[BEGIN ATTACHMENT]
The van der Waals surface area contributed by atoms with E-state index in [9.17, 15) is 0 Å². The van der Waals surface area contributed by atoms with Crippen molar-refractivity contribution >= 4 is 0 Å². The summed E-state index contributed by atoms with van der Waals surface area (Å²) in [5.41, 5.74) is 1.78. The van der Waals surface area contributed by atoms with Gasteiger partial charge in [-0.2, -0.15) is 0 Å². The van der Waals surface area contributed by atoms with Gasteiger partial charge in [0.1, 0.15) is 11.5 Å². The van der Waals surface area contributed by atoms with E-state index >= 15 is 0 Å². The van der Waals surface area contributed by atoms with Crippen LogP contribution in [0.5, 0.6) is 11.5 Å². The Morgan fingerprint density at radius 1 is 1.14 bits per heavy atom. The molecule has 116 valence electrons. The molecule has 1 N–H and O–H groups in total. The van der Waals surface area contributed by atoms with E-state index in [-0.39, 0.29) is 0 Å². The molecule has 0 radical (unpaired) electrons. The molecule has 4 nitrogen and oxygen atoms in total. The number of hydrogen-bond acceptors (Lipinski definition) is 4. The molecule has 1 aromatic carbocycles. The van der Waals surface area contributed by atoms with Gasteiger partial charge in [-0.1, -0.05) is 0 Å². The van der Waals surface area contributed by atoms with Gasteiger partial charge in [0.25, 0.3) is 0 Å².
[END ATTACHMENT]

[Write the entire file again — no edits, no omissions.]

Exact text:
The van der Waals surface area contributed by atoms with E-state index in [9.17, 15) is 0 Å². The van der Waals surface area contributed by atoms with Crippen molar-refractivity contribution >= 4 is 0 Å². The summed E-state index contributed by atoms with van der Waals surface area (Å²) in [5.41, 5.74) is 1.78. The van der Waals surface area contributed by atoms with Gasteiger partial charge in [-0.2, -0.15) is 0 Å². The van der Waals surface area contributed by atoms with Gasteiger partial charge in [0.1, 0.15) is 11.5 Å². The van der Waals surface area contributed by atoms with E-state index >= 15 is 0 Å². The van der Waals surface area contributed by atoms with Crippen LogP contribution in [0.5, 0.6) is 11.5 Å². The Morgan fingerprint density at radius 1 is 1.14 bits per heavy atom. The molecule has 116 valence electrons. The molecule has 1 N–H and O–H groups in total. The van der Waals surface area contributed by atoms with E-state index in [-0.39, 0.29) is 0 Å². The molecule has 0 radical (unpaired) electrons. The molecule has 4 nitrogen and oxygen atoms in total. The number of hydrogen-bond acceptors (Lipinski definition) is 4. The molecule has 1 aromatic carbocycles. The van der Waals surface area contributed by atoms with Gasteiger partial charge in [-0.1, -0.05) is 0 Å². The van der Waals surface area contributed by atoms with Gasteiger partial charge in [0.25, 0.3) is 0 Å².